Palaeogeographical evolution of the Thrace Neogene Basin and the Tethys-Paratethys relations at northwestern Turkey (Thrace)

Sakinc M., Yaltirak C., OKTAY F.

PALAEOGEOGRAPHY PALAEOCLIMATOLOGY PALAEOECOLOGY, vol.153, pp.17-40, 1999 (SCI-Expanded) identifier identifier

  • Publication Type: Article / Article
  • Volume: 153
  • Publication Date: 1999
  • Doi Number: 10.1016/s0031-0182(99)00071-1
  • Journal Indexes: Science Citation Index Expanded (SCI-EXPANDED), Scopus
  • Page Numbers: pp.17-40
  • Keywords: Thrace Neogene Basin, Paratethys-Tethys connection, North Aegean Sea, North Anatolian Fault Zone, Thrace-Eskisehir Fault Zone, NORTH ANATOLIAN FAULT, ACTIVE TECTONICS, SEA, MARMARA
  • Istanbul Technical University Affiliated: Yes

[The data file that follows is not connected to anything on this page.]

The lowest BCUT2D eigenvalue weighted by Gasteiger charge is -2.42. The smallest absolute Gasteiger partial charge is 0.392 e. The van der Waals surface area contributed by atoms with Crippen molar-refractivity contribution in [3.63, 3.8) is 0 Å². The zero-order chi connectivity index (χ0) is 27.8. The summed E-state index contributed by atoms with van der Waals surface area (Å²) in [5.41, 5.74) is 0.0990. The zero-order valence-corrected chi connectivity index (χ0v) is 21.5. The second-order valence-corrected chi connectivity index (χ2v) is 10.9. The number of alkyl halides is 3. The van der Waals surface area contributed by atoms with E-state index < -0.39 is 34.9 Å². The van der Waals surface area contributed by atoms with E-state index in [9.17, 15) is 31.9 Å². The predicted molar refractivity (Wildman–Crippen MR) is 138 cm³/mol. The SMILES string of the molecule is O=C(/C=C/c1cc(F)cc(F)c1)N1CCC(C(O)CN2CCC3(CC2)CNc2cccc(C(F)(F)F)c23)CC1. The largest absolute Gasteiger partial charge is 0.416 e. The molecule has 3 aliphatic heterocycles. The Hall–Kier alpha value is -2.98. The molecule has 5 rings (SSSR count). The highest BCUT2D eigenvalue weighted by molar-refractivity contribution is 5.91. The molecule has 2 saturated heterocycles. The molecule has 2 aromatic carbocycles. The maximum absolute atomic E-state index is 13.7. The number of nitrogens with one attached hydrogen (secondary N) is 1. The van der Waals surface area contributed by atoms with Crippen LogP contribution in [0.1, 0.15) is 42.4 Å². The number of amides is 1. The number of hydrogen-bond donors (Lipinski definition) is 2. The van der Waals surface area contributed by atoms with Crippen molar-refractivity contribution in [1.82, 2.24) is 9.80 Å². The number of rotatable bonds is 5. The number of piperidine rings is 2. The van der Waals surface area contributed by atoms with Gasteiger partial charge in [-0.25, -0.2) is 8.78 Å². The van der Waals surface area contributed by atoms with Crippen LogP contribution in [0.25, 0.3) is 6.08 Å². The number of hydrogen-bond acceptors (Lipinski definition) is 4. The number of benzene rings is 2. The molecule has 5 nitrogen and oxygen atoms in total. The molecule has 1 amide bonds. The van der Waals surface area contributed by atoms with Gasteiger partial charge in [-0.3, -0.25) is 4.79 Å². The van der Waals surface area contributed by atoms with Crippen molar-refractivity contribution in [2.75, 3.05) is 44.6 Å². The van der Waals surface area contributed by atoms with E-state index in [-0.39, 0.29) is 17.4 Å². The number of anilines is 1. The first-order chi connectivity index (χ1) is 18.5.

The Thrace Neogene Basin situated in northwestern Turkey was initiated by strike-slip faulting that was active from the Early Miocene until the end of the Pliocene. During the Early Miocene, it began to form under the control of the Thrace-Eskisehir Fault Zone, initiated by continental collision in northwestern Anatolia (Late Oligocene-Early Miocene). During the late Early Miocene, the basin was a site of mainly fluviatile and limnic sedimentation to the west and marine sedimentation via the Paratethyan transgression in the north. With the onset of the Middle Miocene, the Thrace Block started to rotate in a counterclockwise sense and escaped westward with respect to the Strandja-Istanbul block owing to rejuvenation of fossil fault systems within it. In this period, warm marine conditions were also established around the Gulf of Saros through a Mediterranean originated transgression. During the Middle-Late Miocene fluviatile and limnic conditions were created over the western Thrace by the westerly propagation of the Thrace-Eskisehir Fault Zone. One of the principal results of the Early-Middle Miocene tectonics is the tilting of the Strandja-Istanbul Block to the south, severing the Tethys and the Paratethys. During the latest Miocene-Early Pliocene period, the Thrace-Eskisehir Fault Zone was deactivated because of the evolution of the North Anatolian Fault Zone to the south. The resurrected Ganos Fault Zone situated on the dissected fossil suture zone in the Sea of Marmara also joined the North Anatolian Fault Zone, uplifting the Gelibolu Peninsula and, thus, severing the connection that existed between the Sea of Marmara and the Paratethys. The Sea of Marmara eventually became an endemic basin by the activity of the North Anatolian Fault Zone. (C) 1999 Elsevier Science B.V. All rights reserved.